The suicide economy is not an inevitability. Navdanya has started a Seeds of Hope campaign to stop farmers suicides. The transition from seeds of suicide to seeds of hope includes :
· a shift from GMO and non renewable seeds to organic, open pollinated seed varieties which farmers can save and share.
· a shift from chemical farming to organic farming.
· a shift from unfair trade based on false prices to fair trade based on real and just prices.
The farmers who have made this shift are earning 10 times more than the farmers growing Monsanto's Bt-cotton.
Harvest of suicide
By Vandana Shiva
May 02, 2009
Rising production costs and falling prices for their products is a recipe for indebtedness, and debt is the main cause of farmers’ suicides. This is why the suicides are most prevalent in the cotton belt on which the seed industries’ claim is rapidly becoming a stranglehold
An epidemic of farmers’ suicides has spread across four Indian states — Maharashtra, Andhra Pradesh, Karnataka, and Punjab — over the last decade. According to official data, more than 160,000 farmers have committed suicide in India since 1997.
These suicides are most frequent where farmers grow cotton, and appear directly linked to the presence of seed monopolies. For the supply of cotton seeds in India has increasingly slipped out of the hands of farmers and into the hands of global seed producers like Monsanto. These giant corporations have begun to control local seed companies through buyouts, joint ventures, and licensing arrangements, leading to seed monopolies.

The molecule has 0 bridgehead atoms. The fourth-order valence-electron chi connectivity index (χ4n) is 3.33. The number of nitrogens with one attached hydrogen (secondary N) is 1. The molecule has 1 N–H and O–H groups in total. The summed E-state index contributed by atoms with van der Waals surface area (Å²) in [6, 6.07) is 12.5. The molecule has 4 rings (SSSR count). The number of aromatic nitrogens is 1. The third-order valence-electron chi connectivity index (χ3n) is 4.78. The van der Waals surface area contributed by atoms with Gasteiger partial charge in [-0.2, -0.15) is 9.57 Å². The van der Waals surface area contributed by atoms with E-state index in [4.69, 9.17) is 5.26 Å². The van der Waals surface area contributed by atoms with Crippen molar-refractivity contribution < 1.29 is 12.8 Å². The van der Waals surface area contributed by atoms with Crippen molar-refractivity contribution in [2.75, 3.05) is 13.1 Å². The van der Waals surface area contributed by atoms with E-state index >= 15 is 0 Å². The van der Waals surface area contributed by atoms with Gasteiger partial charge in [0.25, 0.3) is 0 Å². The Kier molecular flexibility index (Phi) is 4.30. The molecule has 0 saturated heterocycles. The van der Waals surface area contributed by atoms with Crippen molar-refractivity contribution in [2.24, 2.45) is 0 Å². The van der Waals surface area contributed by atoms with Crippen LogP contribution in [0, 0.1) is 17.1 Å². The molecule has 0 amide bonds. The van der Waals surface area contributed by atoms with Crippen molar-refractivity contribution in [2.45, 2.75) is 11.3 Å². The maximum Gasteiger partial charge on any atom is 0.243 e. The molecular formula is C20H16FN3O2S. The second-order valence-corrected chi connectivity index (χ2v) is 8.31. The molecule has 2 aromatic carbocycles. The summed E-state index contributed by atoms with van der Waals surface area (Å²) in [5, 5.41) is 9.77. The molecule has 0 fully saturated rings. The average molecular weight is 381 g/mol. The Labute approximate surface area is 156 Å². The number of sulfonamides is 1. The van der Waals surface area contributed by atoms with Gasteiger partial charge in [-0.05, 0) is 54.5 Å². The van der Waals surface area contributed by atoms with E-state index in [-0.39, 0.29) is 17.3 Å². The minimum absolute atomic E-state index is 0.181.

When this happens, seed is transformed from being a common good into being the “intellectual property” of companies such as Monsanto, for which the corporation can claim limitless profits through royalty payments. For farmers, this means deeper debt.
Seed is also transformed in this way from being a renewable regenerative resource into a non-renewable resource and commodity. Seed scarcity is directly caused by seed monopolies, which have as their ultimate weapon a “terminator” seed that is engineered for sterility. This means that farmers can’t renew their own supply but must return to the monopolist for new seed each planting season. For farmers, this means higher costs; for seed corporations, higher profits.
The creation of seed monopolies is based on the deregulation of seed corporations, including giving them oversight over bio-safety. With the coming of globalisation, seed companies were allowed to sell seeds for which the companies had certified their safety. In the case of genetically engineered seed, these companies are again seeking self-regulation for bio-safety.
State regulation does continue to exist where seeds are concerned, but nowadays it is aimed at farmers, who are being pushed into dependency on patented, corporate seed. Such compulsory licensing is a big cause of the global destruction of biodiversity. The creation of seed monopolies, and with them crushing debts to a new species of moneylender — the agents of the seed and chemical companies — has taken a high human toll as well.
The farm suicides first started in the district of Warangal in Andhra Pradesh. Peasants in Warangal used to grow millets, pulses, and oilseeds. Overnight, Warangal was converted to a cotton-growing district based on non-renewable hybrids that require irrigation and are prone to pest attacks. Small peasants without capital were trapped in a vicious cycle of debt. Some saw only one way out.